I am no specialist of Szasz, but it seems that you are raising both a philosophical (ethical) and a practical (judicial) question.
A priori, I see a weakness in this sentence:
It seems only reasonable to claim that. It seems to me that saying otherwise is close to the claim that we are responsible for everything bad that will ever happen to anyone at all, as much as it is to the claim that we are responsible for some things.
That could be a fallacy of the "excluded middle" since practical experience is complicated and things cannot be open and shut. There is no "quantum shift" (or "slipping") from one absolute proposition to the opposed one.
In more detail, a key distinction exists between responsibility and liability. Responsibility is a much broader concept that covers present (doing one's intended or expected actions), future (predicting, preparing, etc.), and past (assuming causality and consequences of one's actions). When one introduces fault (and hence the liability of a person to repair the damage), then a number of logical pre-requisites are typically required [philosophers of law or law experts do not hesitate to complete or amend]:
- Something adverse affected some party B in the past, against its own will (hence there has to be a damage or an objective prohibited action; plus see the maxim volenti non fit iniuria, i.e. if the other party was willing and knowing in the first place, there might be no complaint possible).
- A causal effect was established between B (victim) and a person A (defendent).
- The action of A violated the expected behavior in such circumstances, either prescriptive (do) or prohibitive (do not).
Fault thus appears in a social context. Hence the question whether "we are responsible for everything that will ever happen to anyone at all" is far too general and we do not need to answer it in order to answer the original question (it belongs to Occam's Razor).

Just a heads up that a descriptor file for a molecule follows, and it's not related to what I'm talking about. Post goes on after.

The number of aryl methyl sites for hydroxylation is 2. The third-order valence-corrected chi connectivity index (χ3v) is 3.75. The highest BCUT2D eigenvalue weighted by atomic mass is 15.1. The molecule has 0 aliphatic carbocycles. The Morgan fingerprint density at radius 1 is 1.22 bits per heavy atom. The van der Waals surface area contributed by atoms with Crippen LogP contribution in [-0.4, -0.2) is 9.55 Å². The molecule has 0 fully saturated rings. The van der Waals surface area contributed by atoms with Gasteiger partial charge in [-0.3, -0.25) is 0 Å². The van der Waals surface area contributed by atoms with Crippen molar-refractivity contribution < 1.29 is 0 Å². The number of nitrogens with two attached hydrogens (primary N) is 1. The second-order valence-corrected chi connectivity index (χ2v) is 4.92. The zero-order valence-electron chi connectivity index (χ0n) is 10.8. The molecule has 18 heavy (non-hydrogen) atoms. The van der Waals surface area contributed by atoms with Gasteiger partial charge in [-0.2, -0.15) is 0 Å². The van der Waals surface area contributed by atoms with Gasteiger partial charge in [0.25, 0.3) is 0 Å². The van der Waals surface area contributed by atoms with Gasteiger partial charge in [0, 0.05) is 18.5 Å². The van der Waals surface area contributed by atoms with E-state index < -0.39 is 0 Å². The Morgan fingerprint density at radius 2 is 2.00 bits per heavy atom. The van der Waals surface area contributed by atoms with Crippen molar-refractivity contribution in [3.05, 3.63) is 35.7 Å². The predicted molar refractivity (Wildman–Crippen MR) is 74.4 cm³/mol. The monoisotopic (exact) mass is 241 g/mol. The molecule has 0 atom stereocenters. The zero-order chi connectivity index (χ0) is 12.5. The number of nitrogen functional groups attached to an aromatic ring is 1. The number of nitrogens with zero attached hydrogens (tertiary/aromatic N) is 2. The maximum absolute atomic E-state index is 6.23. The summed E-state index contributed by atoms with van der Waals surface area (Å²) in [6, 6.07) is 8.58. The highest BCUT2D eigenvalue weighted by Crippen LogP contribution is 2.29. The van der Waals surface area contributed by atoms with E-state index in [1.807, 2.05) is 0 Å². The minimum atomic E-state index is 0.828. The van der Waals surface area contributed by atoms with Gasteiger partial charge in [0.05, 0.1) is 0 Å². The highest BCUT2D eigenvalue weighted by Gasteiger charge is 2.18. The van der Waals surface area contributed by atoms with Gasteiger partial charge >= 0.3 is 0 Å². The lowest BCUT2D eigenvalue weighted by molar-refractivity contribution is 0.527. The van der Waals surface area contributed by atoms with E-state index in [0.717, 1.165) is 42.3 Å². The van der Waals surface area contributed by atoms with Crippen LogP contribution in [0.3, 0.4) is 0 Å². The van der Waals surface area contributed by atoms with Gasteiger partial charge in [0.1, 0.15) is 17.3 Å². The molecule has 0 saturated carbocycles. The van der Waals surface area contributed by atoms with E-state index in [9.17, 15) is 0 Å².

The relevant question about liability is establishing an objective (observable, documented, etc.) causality link (there cannot be fault without it), or at least a "faulty" action/inaction. Furthermore, one could directly cause a damage to someone else, without being considered liable: typically a person who falls from a stair in mall, hurting another one, can be held innocent of the injury, in the case the owner failed to apply a prescribed safety measure that would have prevented the damage, in which case the owner is considered at fault).
It is correct to also frame the question from a subjective perspective of "cognitive", i.e. what one can be cognizant about, but as a subordinate question. In judicial matters, that is of course very relevant, together with another key aspect: intention. This applies to civil and criminal law, and more generally to adjudications according to the accepted morals of a human group.
Note, however, that they come second in the adjudication (on the part of a judge, peers) as extenuating or aggravating circumstances. Hence ignorance or inability of seeing the consequences of one's actions can be invoked, but it is subordinated to the establishment of an objective (observable, demonstrable) causality as well as the violation of rules of behaviour.
Hence an adjudication on subjective factors removes neither the objective causality nor the violation of the rules (e.g. if a mentally irresponsible person killed another, that person still killed the victim and that is still considered inacceptable).
That is from the perspective of society. From a personal perspective, person B (victim) could clearly chose or not chose to take more responsibility for their own actions (e.g. the person who got hurt in the stairs could have looked around while walking, instead of at their mobile phone; and they might draw a lesson for the future, on the danger of it). But as long as any legal/moral obligation (prescriptive or prohibitive) was not violated, the rest of society society will not interfere. And that reconnects with the political philosophy of the social contract: that the aim of the rule of law is not to interfere with personal behaviours, but to provide the largest individual freedom that is reasonably achievable in an organized society.